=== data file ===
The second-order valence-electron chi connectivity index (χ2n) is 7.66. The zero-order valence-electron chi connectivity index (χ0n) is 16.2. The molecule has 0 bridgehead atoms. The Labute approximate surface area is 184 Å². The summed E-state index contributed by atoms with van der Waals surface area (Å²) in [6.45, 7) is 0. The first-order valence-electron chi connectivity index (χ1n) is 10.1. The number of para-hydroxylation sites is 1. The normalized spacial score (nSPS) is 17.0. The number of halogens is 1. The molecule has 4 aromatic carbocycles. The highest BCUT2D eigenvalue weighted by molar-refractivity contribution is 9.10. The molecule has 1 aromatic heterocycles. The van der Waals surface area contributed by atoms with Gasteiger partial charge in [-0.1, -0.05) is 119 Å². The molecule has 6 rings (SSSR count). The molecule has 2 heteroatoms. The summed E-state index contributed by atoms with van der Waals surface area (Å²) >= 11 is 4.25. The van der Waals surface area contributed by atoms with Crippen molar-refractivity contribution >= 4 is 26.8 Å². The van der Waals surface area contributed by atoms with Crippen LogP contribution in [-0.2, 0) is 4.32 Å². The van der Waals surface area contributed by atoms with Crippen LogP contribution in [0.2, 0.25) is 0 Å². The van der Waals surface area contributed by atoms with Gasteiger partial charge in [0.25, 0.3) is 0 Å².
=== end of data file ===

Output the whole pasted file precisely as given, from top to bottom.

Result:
The second-order valence-electron chi connectivity index (χ2n) is 7.66. The zero-order valence-electron chi connectivity index (χ0n) is 16.2. The molecule has 0 bridgehead atoms. The Labute approximate surface area is 184 Å². The summed E-state index contributed by atoms with van der Waals surface area (Å²) in [6.45, 7) is 0. The first-order valence-electron chi connectivity index (χ1n) is 10.1. The number of para-hydroxylation sites is 1. The normalized spacial score (nSPS) is 17.0. The number of halogens is 1. The molecule has 4 aromatic carbocycles. The highest BCUT2D eigenvalue weighted by molar-refractivity contribution is 9.10. The molecule has 1 aromatic heterocycles. The van der Waals surface area contributed by atoms with Gasteiger partial charge in [-0.1, -0.05) is 119 Å². The molecule has 6 rings (SSSR count). The molecule has 2 heteroatoms. The summed E-state index contributed by atoms with van der Waals surface area (Å²) >= 11 is 4.25. The van der Waals surface area contributed by atoms with Crippen molar-refractivity contribution >= 4 is 26.8 Å². The van der Waals surface area contributed by atoms with Crippen LogP contribution in [-0.2, 0) is 4.32 Å². The van der Waals surface area contributed by atoms with Crippen LogP contribution in [0.2, 0.25) is 0 Å². The van der Waals surface area contributed by atoms with Gasteiger partial charge in [0.25, 0.3) is 0 Å².